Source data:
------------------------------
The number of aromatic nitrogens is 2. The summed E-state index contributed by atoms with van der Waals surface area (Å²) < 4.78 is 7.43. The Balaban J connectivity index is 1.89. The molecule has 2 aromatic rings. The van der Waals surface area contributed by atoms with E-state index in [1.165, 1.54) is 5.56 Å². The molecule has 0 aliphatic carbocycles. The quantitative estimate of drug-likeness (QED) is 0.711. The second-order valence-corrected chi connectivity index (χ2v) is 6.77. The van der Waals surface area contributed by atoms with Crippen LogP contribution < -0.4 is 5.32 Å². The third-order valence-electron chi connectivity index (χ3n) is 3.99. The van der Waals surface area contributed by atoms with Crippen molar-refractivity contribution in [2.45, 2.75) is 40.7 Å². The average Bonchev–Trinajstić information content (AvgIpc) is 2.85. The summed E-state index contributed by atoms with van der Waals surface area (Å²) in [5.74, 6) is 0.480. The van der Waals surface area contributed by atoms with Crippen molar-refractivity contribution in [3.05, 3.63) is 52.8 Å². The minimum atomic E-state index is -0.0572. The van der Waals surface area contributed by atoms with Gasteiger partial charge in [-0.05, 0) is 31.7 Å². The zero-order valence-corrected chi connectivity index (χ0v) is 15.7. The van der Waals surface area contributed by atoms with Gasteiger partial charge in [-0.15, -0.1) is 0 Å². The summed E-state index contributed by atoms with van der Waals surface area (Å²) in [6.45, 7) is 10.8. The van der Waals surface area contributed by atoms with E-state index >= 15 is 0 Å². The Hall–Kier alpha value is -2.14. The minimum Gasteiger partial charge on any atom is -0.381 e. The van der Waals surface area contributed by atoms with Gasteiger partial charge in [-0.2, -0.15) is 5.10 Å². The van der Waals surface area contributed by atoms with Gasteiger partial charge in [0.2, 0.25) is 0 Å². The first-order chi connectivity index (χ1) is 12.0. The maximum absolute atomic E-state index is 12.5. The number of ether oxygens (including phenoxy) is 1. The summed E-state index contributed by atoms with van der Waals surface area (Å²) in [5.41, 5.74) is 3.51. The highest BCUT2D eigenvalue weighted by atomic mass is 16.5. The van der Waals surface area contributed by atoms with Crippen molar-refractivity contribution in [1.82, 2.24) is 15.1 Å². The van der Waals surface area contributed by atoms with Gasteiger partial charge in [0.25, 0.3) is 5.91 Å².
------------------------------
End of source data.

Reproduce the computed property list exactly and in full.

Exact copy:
The number of aromatic nitrogens is 2. The summed E-state index contributed by atoms with van der Waals surface area (Å²) < 4.78 is 7.43. The Balaban J connectivity index is 1.89. The molecule has 2 aromatic rings. The van der Waals surface area contributed by atoms with E-state index in [1.165, 1.54) is 5.56 Å². The molecule has 0 aliphatic carbocycles. The quantitative estimate of drug-likeness (QED) is 0.711. The second-order valence-corrected chi connectivity index (χ2v) is 6.77. The van der Waals surface area contributed by atoms with Crippen LogP contribution < -0.4 is 5.32 Å². The third-order valence-electron chi connectivity index (χ3n) is 3.99. The van der Waals surface area contributed by atoms with Crippen molar-refractivity contribution in [2.45, 2.75) is 40.7 Å². The average Bonchev–Trinajstić information content (AvgIpc) is 2.85. The summed E-state index contributed by atoms with van der Waals surface area (Å²) in [5.74, 6) is 0.480. The van der Waals surface area contributed by atoms with Crippen molar-refractivity contribution in [3.05, 3.63) is 52.8 Å². The minimum atomic E-state index is -0.0572. The van der Waals surface area contributed by atoms with Gasteiger partial charge in [-0.05, 0) is 31.7 Å². The zero-order valence-corrected chi connectivity index (χ0v) is 15.7. The van der Waals surface area contributed by atoms with Gasteiger partial charge in [-0.15, -0.1) is 0 Å². The summed E-state index contributed by atoms with van der Waals surface area (Å²) in [6.45, 7) is 10.8. The van der Waals surface area contributed by atoms with E-state index >= 15 is 0 Å². The Hall–Kier alpha value is -2.14. The minimum Gasteiger partial charge on any atom is -0.381 e. The van der Waals surface area contributed by atoms with Gasteiger partial charge in [-0.2, -0.15) is 5.10 Å². The van der Waals surface area contributed by atoms with Gasteiger partial charge in [0.2, 0.25) is 0 Å². The first-order chi connectivity index (χ1) is 12.0. The maximum absolute atomic E-state index is 12.5. The number of ether oxygens (including phenoxy) is 1. The summed E-state index contributed by atoms with van der Waals surface area (Å²) in [5.41, 5.74) is 3.51. The highest BCUT2D eigenvalue weighted by atomic mass is 16.5. The van der Waals surface area contributed by atoms with Crippen molar-refractivity contribution in [1.82, 2.24) is 15.1 Å². The van der Waals surface area contributed by atoms with Gasteiger partial charge in [0.25, 0.3) is 5.91 Å².